28 January, 2015
Textbook Examples: How Big Data Is Shaping Education Today
Big data has infiltrated almost every aspect of our day-to-day lives and education is no exception. Big data is changing the way students learn and receive instruction in and out of the classroom. Algorithms analyze behavior as well as performance on tests, quizzes, papers and all other aspects of school.
Despite the relatively quick implementation of big data analytics in the business sector, the field of education has lagged behind. This slow adoption of big data is due to a variety of factors including:
- Lack of understanding how to use and store data
- Uncertainty of how big data can better education
- A need for managing the technology
- Fear of invasion of privacy
Fears of Big Data
The last point seems to cause the most concern, especially among educators and parents of schoolchildren. Parents fear that sensitive information concerning their children will be too easily accessible to third-party businesses that will use this information against their children. Chief privacy officers are being hired in educational institutions–even in the U.S. department of education—to ensure that individual privacy is protected and FERPA is enforced.
Aside from these fears, companies have attempted to pave the way for more integration between big data and education. Backed by the Gates and Carnegie foundations, inBloom was created as a non-profit organization that ran a data service to manage student data. However, after operating for just over two years, inBloom ended its operations due to an increase in privacy concerns and legislation. The company attempted to organize data and make it available to approved third parties that would then use the information to develop tools that educators could implement in the classroom.
While inBloom may have failed, it lit the path for future companies to mix big data and education. BubbleScore has created a product that eliminates the hour-long grading process teachers have previously had to work through in order to understand scores and give feedback to their students, allowing teachers more time to focus on individual students.
Managing Big Data
Collecting student data is no new subject. School districts countrywide already collect and analyze a student’s work through standardized testing, but implementing big data analytics will make this collection of in information more efficient and effective. Big data analytics would allow educators to more rapidly uncover insights about students and they way they learn and then use this information to shape how students are taught. In essence, big data can be used to help tailor education to individuals.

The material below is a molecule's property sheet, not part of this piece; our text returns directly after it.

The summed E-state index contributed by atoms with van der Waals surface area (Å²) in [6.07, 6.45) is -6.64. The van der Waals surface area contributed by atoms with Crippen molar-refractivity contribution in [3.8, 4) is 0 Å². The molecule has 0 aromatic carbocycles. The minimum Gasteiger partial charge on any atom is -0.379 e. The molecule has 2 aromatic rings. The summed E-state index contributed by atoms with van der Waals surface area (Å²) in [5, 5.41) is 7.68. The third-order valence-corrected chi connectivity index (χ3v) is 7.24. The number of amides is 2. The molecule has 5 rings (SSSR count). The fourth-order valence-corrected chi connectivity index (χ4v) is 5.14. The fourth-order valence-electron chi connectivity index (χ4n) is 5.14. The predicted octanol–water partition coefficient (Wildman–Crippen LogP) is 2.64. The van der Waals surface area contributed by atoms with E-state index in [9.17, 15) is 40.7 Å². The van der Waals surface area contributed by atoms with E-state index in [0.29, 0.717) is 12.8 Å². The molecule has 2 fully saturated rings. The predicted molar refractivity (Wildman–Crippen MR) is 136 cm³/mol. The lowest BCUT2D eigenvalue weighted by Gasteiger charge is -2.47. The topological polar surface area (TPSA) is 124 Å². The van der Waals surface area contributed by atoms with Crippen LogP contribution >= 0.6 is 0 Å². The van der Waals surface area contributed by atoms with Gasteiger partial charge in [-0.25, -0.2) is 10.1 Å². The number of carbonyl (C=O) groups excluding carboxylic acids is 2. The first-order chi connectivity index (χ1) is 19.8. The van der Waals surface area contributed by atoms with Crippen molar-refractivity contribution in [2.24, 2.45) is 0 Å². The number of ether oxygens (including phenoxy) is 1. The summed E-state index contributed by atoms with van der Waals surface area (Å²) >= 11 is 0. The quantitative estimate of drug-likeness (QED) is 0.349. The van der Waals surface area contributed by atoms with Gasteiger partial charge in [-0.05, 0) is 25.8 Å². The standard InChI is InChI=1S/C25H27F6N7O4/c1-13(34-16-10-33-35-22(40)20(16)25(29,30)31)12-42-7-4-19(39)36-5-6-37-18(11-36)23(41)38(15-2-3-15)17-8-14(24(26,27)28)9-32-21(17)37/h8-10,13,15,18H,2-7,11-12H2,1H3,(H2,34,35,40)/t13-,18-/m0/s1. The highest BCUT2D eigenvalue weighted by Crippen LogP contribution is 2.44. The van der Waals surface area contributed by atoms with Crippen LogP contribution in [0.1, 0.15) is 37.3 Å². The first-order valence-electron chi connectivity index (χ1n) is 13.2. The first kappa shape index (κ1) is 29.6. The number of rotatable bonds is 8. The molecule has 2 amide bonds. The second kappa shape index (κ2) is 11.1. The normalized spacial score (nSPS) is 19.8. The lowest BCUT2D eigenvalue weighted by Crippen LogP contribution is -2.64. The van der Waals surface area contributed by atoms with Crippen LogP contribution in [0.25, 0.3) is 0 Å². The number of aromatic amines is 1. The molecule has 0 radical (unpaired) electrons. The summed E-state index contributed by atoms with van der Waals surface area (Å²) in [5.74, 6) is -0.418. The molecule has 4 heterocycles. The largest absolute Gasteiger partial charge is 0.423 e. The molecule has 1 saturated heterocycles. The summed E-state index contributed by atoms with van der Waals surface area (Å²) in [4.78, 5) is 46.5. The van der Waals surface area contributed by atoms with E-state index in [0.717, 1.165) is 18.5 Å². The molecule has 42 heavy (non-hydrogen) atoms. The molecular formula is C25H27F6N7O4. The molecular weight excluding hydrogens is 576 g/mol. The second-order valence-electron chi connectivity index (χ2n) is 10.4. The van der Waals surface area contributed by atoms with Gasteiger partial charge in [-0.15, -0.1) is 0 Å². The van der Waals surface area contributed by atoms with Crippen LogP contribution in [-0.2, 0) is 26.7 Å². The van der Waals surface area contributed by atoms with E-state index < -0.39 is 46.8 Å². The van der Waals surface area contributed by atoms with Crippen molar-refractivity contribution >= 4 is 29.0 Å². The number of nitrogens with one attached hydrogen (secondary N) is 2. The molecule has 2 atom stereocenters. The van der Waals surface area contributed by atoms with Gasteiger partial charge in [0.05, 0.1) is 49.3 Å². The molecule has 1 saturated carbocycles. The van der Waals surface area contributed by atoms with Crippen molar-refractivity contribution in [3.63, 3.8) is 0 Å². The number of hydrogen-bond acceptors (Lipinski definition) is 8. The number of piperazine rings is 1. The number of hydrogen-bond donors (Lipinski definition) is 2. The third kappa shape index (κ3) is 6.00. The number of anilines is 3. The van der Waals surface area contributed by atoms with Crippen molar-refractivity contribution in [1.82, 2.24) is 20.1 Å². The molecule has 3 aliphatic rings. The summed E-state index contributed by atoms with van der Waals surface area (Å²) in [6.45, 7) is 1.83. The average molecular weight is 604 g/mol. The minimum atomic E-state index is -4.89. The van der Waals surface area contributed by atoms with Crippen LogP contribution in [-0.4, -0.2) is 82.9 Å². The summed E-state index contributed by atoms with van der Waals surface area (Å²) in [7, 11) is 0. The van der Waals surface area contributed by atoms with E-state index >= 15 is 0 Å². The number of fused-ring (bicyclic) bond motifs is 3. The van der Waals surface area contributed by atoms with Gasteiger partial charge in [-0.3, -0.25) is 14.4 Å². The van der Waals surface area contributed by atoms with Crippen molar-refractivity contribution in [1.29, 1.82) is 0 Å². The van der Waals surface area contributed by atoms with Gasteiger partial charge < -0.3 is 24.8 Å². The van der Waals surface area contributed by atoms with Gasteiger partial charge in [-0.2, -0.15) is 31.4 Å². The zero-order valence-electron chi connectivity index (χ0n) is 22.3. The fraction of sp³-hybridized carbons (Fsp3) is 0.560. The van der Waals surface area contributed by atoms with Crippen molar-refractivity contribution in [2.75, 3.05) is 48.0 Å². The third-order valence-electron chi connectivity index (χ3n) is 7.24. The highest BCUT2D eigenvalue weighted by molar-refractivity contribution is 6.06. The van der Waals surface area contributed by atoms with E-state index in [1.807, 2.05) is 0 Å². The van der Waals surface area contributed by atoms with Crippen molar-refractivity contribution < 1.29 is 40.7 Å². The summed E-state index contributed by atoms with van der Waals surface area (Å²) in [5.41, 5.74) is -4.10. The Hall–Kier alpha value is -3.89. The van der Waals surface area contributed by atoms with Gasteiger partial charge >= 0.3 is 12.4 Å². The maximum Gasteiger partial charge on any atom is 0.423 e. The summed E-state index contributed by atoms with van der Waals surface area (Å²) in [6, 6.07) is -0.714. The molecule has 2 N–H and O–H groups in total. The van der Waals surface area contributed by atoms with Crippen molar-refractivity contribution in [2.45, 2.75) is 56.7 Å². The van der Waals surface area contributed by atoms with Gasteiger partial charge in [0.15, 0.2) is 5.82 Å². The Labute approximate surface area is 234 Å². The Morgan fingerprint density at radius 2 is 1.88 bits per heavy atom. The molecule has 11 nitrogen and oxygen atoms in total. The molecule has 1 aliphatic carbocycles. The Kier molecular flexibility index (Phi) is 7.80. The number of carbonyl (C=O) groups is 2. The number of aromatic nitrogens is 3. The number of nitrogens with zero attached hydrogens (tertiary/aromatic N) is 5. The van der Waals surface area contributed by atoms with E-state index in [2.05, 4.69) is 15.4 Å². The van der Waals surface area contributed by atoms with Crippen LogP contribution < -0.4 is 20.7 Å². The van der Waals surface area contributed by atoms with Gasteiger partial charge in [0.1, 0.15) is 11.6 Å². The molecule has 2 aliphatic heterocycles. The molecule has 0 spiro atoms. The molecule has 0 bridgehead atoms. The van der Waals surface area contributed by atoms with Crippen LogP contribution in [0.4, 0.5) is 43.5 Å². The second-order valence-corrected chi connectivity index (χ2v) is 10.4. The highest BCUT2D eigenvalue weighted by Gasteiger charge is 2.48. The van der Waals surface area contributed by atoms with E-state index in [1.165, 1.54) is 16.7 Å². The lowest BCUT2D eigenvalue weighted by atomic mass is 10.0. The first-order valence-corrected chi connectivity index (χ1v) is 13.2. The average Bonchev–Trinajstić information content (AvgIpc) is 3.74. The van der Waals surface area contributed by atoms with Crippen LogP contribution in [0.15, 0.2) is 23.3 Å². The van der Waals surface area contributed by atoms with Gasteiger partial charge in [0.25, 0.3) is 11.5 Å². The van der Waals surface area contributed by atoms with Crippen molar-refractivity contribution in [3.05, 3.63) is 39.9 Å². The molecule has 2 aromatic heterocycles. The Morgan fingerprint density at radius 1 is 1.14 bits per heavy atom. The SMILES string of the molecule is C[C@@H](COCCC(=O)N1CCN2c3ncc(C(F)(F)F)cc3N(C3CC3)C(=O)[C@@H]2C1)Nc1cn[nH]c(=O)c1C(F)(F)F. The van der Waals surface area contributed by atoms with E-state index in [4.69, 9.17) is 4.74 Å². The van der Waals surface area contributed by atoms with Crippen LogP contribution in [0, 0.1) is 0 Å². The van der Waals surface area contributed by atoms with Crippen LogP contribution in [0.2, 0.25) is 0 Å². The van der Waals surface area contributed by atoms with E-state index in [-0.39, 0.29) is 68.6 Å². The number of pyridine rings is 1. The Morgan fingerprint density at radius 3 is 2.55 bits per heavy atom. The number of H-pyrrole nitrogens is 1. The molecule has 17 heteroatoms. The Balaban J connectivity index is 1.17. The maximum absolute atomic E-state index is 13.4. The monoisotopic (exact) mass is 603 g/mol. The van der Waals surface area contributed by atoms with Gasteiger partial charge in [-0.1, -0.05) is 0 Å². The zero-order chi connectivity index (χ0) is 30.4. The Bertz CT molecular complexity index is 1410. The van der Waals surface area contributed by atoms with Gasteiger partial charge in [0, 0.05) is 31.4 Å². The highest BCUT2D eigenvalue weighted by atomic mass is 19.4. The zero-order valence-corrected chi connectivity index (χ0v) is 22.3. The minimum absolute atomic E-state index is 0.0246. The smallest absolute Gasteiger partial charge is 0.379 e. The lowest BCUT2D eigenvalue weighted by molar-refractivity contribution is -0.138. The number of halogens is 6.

However, managing and storing big data isn’t so easy. To really take advantage of big data in education, more than just grades need to be analyzed. As The Economist points out, things like attendance, sports participation, disciplinary action and medical records need to be gathered to get a more complete snapshot of a student’s standing. By accumulating this information educators could potentially place students with teachers that match their learning style best.
In a recent Mashable article, ThinkCERA CEO said, “Data is changing the way people think. From critical accountability to teacher accountability to the way we arrange time, our learning spaces, technologies — data is disrupting everything.”
Integrated data and education still has big opportunity for growth, and this growth will be seen as privacy concerns are addressed and reduced. Data analytics used in conjunction with educational efforts can minimize a teacher’s reliance on grading and analyzing and provide away for clear and thorough analysis of each individual student that can lead to a more supportive educational experience unique to each student.